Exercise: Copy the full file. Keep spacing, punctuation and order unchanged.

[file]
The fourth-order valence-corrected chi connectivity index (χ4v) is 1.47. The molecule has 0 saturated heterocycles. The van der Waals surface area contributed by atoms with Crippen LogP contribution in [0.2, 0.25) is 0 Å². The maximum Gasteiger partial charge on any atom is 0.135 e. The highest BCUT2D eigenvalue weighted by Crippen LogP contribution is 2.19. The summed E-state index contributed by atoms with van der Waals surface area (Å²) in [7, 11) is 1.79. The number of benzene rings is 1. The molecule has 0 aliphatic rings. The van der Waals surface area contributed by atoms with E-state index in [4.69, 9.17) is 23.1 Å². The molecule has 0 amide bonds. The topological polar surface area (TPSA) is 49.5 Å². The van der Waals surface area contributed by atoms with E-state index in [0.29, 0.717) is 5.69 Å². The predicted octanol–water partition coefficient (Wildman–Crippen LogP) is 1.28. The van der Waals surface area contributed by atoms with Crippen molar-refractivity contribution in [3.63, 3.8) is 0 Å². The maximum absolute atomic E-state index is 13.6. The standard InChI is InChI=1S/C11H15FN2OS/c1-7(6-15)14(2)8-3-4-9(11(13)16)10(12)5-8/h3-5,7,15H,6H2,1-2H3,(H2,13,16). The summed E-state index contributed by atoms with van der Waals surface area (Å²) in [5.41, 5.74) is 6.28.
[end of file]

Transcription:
The fourth-order valence-corrected chi connectivity index (χ4v) is 1.47. The molecule has 0 saturated heterocycles. The van der Waals surface area contributed by atoms with Crippen LogP contribution in [0.2, 0.25) is 0 Å². The maximum Gasteiger partial charge on any atom is 0.135 e. The highest BCUT2D eigenvalue weighted by Crippen LogP contribution is 2.19. The summed E-state index contributed by atoms with van der Waals surface area (Å²) in [7, 11) is 1.79. The number of benzene rings is 1. The molecule has 0 aliphatic rings. The van der Waals surface area contributed by atoms with E-state index in [4.69, 9.17) is 23.1 Å². The molecule has 0 amide bonds. The topological polar surface area (TPSA) is 49.5 Å². The van der Waals surface area contributed by atoms with E-state index in [0.29, 0.717) is 5.69 Å². The predicted octanol–water partition coefficient (Wildman–Crippen LogP) is 1.28. The van der Waals surface area contributed by atoms with Crippen molar-refractivity contribution in [3.63, 3.8) is 0 Å². The maximum absolute atomic E-state index is 13.6. The standard InChI is InChI=1S/C11H15FN2OS/c1-7(6-15)14(2)8-3-4-9(11(13)16)10(12)5-8/h3-5,7,15H,6H2,1-2H3,(H2,13,16). The summed E-state index contributed by atoms with van der Waals surface area (Å²) in [5.41, 5.74) is 6.28.